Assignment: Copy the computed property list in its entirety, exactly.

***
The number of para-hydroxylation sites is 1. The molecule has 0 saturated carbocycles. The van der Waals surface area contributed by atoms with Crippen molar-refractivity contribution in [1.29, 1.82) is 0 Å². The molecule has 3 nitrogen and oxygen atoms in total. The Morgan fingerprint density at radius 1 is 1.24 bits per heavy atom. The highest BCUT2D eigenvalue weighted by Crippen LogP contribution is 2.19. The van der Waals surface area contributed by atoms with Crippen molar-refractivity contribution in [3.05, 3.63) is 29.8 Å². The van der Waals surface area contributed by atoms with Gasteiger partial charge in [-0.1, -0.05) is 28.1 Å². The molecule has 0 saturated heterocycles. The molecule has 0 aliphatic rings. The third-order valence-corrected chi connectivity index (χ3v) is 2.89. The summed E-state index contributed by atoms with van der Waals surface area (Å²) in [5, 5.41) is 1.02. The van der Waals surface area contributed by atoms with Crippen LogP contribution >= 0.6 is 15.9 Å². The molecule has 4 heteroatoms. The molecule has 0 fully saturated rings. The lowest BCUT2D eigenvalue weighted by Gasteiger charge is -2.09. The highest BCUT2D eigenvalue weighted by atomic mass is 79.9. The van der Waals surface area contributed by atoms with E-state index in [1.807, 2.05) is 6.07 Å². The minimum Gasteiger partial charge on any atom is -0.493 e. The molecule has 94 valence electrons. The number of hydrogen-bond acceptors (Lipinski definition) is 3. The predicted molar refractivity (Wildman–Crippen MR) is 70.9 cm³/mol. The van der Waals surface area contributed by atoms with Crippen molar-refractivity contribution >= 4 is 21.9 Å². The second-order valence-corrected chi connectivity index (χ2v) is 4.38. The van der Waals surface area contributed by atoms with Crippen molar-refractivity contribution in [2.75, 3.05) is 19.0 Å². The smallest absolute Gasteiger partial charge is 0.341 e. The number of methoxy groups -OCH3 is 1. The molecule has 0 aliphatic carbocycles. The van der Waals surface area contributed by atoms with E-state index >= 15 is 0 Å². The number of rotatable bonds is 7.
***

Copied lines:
The number of para-hydroxylation sites is 1. The molecule has 0 saturated carbocycles. The van der Waals surface area contributed by atoms with Crippen molar-refractivity contribution in [1.29, 1.82) is 0 Å². The molecule has 3 nitrogen and oxygen atoms in total. The Morgan fingerprint density at radius 1 is 1.24 bits per heavy atom. The highest BCUT2D eigenvalue weighted by Crippen LogP contribution is 2.19. The van der Waals surface area contributed by atoms with Crippen molar-refractivity contribution in [3.05, 3.63) is 29.8 Å². The van der Waals surface area contributed by atoms with Gasteiger partial charge in [-0.1, -0.05) is 28.1 Å². The molecule has 0 saturated heterocycles. The molecule has 0 aliphatic rings. The third-order valence-corrected chi connectivity index (χ3v) is 2.89. The summed E-state index contributed by atoms with van der Waals surface area (Å²) in [5, 5.41) is 1.02. The van der Waals surface area contributed by atoms with Crippen LogP contribution >= 0.6 is 15.9 Å². The molecule has 4 heteroatoms. The molecule has 0 fully saturated rings. The lowest BCUT2D eigenvalue weighted by Gasteiger charge is -2.09. The highest BCUT2D eigenvalue weighted by atomic mass is 79.9. The van der Waals surface area contributed by atoms with E-state index in [1.807, 2.05) is 6.07 Å². The minimum Gasteiger partial charge on any atom is -0.493 e. The molecule has 94 valence electrons. The number of hydrogen-bond acceptors (Lipinski definition) is 3. The predicted molar refractivity (Wildman–Crippen MR) is 70.9 cm³/mol. The van der Waals surface area contributed by atoms with Crippen molar-refractivity contribution >= 4 is 21.9 Å². The second-order valence-corrected chi connectivity index (χ2v) is 4.38. The van der Waals surface area contributed by atoms with Crippen molar-refractivity contribution in [2.75, 3.05) is 19.0 Å². The smallest absolute Gasteiger partial charge is 0.341 e. The number of methoxy groups -OCH3 is 1. The molecule has 0 aliphatic carbocycles. The van der Waals surface area contributed by atoms with E-state index >= 15 is 0 Å². The number of rotatable bonds is 7.